• Electronic paper. This technology will realize the decades-old dream of an effective digital replacement for dead trees.
• Nanointelligent equipment. Nanotechnology promises a dramatic leap forward in the price-to-performance ratio of processors and will produce a new generation of truly artificially intelligent equipment that will efficiently process voice, image, and sensory inputs fed to them by nanosensors.
• Nano-enabled security, control, and monitoring. Nanosensors will deliver information about product types, personal identity, environmental conditions, and more to a new generation of inventory control, security, environmental, and health control monitoring systems.

Piezoelectric Materials

Piezoelectric materials are materials that change their shape when an electric voltage is applied and produce a charge when pressure is applied. Piezo-electric nuclear microgenerators have direct applications in shipping and receiving of cargo and pre-positioning of commodities at remote sites. These microgenerators could supply energy to operate embedded microchips that monitor, record, and transmit information on—
• Environmental conditions experienced by cargo, such as vibration, shock, temperature, humidity, and tampering.
• Layered in-transit visibility, such as the visibility of individual pieces inside a carton, cartons in a pallet or container, or pallets or containers in a transportation platform.
• Extreme-duration power sources used for asset monitoring at pre-positioned force, equipment, or supply sites.

Rare Earth Aluminum Oxide Materials

By melting and cooling levitated material, scientists can understand not just its formation but also its inherent physical properties. (“Levitated material” is produced by an electromagnetic field.) The process allows researchers to saturate a levitated glass they make with a number of attractive properties, such as chemical stability, infrared transmission, and laser activity; other glasses tend to have just one of these properties. The resulting rare earth aluminum oxide materials could serve as the centerpiece for new medical and industrial lasers. They also have broad-band Internet applications.

Replacing Transistors in Computing

Challenging a basic tenet of the semiconductor industry, researchers at Hewlett-Packard Company have demonstrated a technology that could replace the transistor as the fundamental building block of all computers. The device, called a crossbar latch, can be made so small that thousands of them can fit across the diameter of a human hair, enabling the high-tech industry to continue to build ever-smaller computing devices that are less expensive than their predecessors. These crossbar latches are purported to be more reliable than today’s transistors and therefore would increase the mean time between failures in electrical components that use them.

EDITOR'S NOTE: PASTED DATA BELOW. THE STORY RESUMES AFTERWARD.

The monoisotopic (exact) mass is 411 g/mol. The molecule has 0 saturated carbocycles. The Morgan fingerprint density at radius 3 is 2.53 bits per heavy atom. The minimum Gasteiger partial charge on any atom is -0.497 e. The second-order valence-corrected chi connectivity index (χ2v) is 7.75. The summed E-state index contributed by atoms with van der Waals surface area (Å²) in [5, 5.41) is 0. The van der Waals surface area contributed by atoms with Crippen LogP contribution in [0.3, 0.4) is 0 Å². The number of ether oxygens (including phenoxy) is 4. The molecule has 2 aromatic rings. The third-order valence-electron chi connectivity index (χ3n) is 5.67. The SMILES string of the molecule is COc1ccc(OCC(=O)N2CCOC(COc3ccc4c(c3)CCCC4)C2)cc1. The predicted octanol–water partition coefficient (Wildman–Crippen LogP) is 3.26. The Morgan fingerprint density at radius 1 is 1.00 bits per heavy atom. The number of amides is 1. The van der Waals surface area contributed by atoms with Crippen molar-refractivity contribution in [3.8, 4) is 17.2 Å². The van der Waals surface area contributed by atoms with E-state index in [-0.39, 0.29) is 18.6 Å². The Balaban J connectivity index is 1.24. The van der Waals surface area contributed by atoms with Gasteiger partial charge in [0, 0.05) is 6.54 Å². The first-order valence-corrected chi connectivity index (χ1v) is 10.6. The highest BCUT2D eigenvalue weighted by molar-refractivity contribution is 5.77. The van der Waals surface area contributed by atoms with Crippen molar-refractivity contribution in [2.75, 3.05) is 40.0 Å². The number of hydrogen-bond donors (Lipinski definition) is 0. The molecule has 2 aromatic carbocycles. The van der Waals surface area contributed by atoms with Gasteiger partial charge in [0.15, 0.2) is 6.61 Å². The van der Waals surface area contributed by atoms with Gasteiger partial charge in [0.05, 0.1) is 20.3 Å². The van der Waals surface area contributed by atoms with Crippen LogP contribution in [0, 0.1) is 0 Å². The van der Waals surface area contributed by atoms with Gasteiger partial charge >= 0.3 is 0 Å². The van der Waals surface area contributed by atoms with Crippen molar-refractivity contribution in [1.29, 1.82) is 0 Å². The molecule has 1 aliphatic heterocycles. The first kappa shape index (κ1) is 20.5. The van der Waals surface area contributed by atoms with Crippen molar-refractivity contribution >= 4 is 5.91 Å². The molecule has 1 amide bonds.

Nanograss is a new class of structure resulting from researchers nano-engineering the surface of a material. Nanograss is produced by an entirely new method of controlling the behavior of tiny liquid droplets by applying electrical charges to specially engineered silicon surfaces that resemble blades of grass. This new technique of manipulating fluids has many potential applications, including thermal cooling of integrated circuits for powerful computers, creating novel photonic components for optical communications, and producing small, low-cost “lab on a chip” sensor modules.

Other possibilities include altering the properties of nanograss by applying ultrasound or a small voltage of electricity to change its temperature. Applying ultrasound or voltage causes a buildup of an electrical field at the tips of the nanograss, which changes its wettability through an effect called “electrowetting.” (“Wettability” is the ability of any solid surface to be wetted when in contact with a liquid; that is, the surface tension of the liquid is reduced so that the liquid spreads over the solid surface. “Electrowetting” describes how a water droplet in contact with a water-repellent surface will begin to spread out in the presence of an electric field.)